The Messerschmitt Enzian gave rise to great hopes. It was a subsonic, remote- controlled flak rocket for use against aerial targets at high altitude. Powerplant was an efficient liquid-fuel engine with four solid-fuel rocket boosters to aid take-off. The squat body was tailless, there being four large swept-back wings mid-fuselage having combined aileron/rudders.

Подпись: Preparing to test-fire a Messerschmitt E 1 Enzian at Peenemiinde (Usedom island).
After numerous early studies a full-size mock-up was begun in January 1944, the first experimental E 1 being completed at Augsburg in February 1944. After the factory was bombed that same month, production transferred to Holzbau Kissing at Sonthofen, this area being considered safer. After the first missile was delivered to Peenemiinde, it was test fired at Greifswalder Oie in mid-April 1944, the second on 29 April. On completion of the 38th test, Messerschmitt

Подпись: An unstable Enzian in flight seen through the observation telescope. A number of Enzian rockets fired at Peenemiinde exploded prematurely.
considered the basic test series complete. After watching a demonstration at Peenemiinde West on 30 October 1944, Goring spoke out expressly in favour of Enzian since the equally prioritised Schmetterling was not yet ready.

By 1 November 1944,15 Enzian had been test fired. In a surprise move the entire project was then transferred to the Bavarian Alps under Dr Wurster, and the planning office set up on a farm at Schloss Lindhof. Two other Enzian (E 2) variants made in early summer 1944 to the earlier FR-6 design were fired from Greifswalder Oie in mid-November, but a really reliable flak rocket system still seemed far off. The Walter Werke motor rocket division at Beerburg was informed at the end of 1944 that their motor fell 35 per cent below the specified values: for this reason Enzian would receive the Rheintochter engine. A more efficient engine (on paper) designed by Professor Conrad of the Technical University of Berlin was also being considered: a first test run was expected in January 1945, but the date could not be met.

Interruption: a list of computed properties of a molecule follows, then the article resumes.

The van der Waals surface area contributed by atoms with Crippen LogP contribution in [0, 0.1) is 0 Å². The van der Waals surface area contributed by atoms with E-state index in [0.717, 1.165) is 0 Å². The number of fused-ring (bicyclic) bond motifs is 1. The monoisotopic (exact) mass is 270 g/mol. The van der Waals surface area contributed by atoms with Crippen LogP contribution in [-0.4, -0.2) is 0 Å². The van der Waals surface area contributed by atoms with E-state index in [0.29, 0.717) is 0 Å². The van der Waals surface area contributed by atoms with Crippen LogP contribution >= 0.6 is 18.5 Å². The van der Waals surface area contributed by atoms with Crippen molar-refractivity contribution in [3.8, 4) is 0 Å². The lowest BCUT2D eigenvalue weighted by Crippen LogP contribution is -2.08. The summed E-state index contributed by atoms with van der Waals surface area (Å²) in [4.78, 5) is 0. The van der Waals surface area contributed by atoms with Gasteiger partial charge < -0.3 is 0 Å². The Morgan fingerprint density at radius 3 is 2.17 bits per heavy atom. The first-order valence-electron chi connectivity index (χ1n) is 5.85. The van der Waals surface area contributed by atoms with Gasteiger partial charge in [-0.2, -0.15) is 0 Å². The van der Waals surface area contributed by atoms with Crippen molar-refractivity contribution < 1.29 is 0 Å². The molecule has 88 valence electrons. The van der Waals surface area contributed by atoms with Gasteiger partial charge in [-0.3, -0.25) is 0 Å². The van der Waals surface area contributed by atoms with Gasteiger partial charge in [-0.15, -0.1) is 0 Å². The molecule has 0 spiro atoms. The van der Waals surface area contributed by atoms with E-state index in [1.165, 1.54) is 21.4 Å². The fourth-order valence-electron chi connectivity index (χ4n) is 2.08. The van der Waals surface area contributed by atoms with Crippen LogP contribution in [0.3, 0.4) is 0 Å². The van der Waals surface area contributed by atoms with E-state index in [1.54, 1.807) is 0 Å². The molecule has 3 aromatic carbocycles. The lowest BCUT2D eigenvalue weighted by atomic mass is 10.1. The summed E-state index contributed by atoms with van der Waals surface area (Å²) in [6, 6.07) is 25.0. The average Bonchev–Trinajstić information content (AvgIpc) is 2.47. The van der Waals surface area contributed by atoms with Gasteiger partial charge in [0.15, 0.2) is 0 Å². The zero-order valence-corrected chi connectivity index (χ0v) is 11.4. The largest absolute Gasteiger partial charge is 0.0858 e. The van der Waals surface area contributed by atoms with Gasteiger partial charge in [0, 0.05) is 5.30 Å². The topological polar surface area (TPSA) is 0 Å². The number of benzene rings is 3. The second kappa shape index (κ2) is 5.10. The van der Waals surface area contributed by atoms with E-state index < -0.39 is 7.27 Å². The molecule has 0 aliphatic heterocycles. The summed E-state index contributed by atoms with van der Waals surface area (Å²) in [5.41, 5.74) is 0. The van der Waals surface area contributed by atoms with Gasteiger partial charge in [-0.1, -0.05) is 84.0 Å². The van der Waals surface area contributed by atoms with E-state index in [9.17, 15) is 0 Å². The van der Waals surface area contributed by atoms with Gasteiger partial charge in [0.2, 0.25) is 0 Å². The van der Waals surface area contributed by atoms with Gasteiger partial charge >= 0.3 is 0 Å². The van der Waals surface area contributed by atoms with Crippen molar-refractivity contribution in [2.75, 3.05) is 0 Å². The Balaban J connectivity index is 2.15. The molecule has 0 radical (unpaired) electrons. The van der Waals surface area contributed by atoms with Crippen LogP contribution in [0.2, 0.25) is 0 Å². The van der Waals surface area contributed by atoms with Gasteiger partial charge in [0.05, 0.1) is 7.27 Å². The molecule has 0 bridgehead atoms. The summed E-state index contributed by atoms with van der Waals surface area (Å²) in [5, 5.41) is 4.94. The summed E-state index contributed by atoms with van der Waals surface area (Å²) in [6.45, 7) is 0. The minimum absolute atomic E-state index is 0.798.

A 550-kg warhead was planned for Enzian. Dynamit Nobel of Hamburg supplied the first of these. Various detonators had been examined including the
modern Dogge. The project now fell well behind the RLM timetable, for the acute shortage of high-value metals prevented series production. On 19 December 1944 the Commission for Rocketry argued with the Chief-TLR against introducing Enzian because of the woeful technical problems, but despite this objection Askania was given a contract to provide new control mechanisms. It was hoped to test these from February 1945. With effect from 17 January 1945 OKL ordered the termination of the project since other developments were more promising and 450 man-hours per unit was excessive. On 6 Februarv Himmler withdrew his permission for further work on Enzian.

As the Red Army advanced, Greifswalder Oie was abandoned, the installations being prepared for destruction. Work on documenting the test reports was cut short at Schloss Lindhof in mid-March. A total of 60 Enzian rockets were completed and at least 24 test fired at Greifswalder Oie. The failure rate of these was relatively high at 70 per cent. Another 10 served for ground testing, 15 were blown up on 25 April at Sonthofen to prevent their capture. Almost all the remainder existed only in component parts. Most of the technical data were found by the Allies in underground galleries at Oberammergau and carted away.